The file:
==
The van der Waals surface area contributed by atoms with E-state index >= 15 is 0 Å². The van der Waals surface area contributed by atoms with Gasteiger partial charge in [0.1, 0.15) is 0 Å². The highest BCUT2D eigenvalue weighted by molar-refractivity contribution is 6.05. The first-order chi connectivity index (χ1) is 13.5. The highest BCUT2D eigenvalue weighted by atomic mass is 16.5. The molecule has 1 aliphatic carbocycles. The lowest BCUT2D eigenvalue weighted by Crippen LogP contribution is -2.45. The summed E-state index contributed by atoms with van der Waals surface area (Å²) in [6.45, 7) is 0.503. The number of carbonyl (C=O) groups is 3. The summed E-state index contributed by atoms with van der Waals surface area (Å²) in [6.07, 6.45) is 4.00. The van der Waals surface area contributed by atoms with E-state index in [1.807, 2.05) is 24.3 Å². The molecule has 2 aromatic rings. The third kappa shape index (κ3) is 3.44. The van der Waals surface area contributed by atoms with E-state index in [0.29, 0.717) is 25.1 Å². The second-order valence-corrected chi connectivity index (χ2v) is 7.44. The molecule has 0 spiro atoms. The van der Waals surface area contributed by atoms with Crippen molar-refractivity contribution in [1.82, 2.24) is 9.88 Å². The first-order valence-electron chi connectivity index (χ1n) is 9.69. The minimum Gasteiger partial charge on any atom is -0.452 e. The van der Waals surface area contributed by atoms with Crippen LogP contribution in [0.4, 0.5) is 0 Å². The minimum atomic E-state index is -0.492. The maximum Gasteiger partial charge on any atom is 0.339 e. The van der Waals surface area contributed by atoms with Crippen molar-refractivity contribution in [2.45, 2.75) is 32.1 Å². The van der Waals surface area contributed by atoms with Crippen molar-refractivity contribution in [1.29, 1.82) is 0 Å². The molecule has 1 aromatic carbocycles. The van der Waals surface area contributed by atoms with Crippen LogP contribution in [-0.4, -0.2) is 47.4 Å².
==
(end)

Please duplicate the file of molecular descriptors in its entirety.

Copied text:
The van der Waals surface area contributed by atoms with E-state index >= 15 is 0 Å². The van der Waals surface area contributed by atoms with Gasteiger partial charge in [0.1, 0.15) is 0 Å². The highest BCUT2D eigenvalue weighted by molar-refractivity contribution is 6.05. The first-order chi connectivity index (χ1) is 13.5. The highest BCUT2D eigenvalue weighted by atomic mass is 16.5. The molecule has 1 aliphatic carbocycles. The lowest BCUT2D eigenvalue weighted by Crippen LogP contribution is -2.45. The summed E-state index contributed by atoms with van der Waals surface area (Å²) in [6.45, 7) is 0.503. The number of carbonyl (C=O) groups is 3. The summed E-state index contributed by atoms with van der Waals surface area (Å²) in [6.07, 6.45) is 4.00. The van der Waals surface area contributed by atoms with E-state index in [1.807, 2.05) is 24.3 Å². The molecule has 2 aromatic rings. The third kappa shape index (κ3) is 3.44. The van der Waals surface area contributed by atoms with E-state index in [0.29, 0.717) is 25.1 Å². The second-order valence-corrected chi connectivity index (χ2v) is 7.44. The molecule has 0 spiro atoms. The van der Waals surface area contributed by atoms with Crippen molar-refractivity contribution in [1.82, 2.24) is 9.88 Å². The first-order valence-electron chi connectivity index (χ1n) is 9.69. The minimum Gasteiger partial charge on any atom is -0.452 e. The van der Waals surface area contributed by atoms with Crippen LogP contribution in [0.4, 0.5) is 0 Å². The minimum atomic E-state index is -0.492. The maximum Gasteiger partial charge on any atom is 0.339 e. The van der Waals surface area contributed by atoms with Crippen molar-refractivity contribution in [2.45, 2.75) is 32.1 Å². The van der Waals surface area contributed by atoms with Crippen molar-refractivity contribution in [1.29, 1.82) is 0 Å². The molecule has 1 aromatic carbocycles. The van der Waals surface area contributed by atoms with Crippen LogP contribution in [-0.4, -0.2) is 47.4 Å².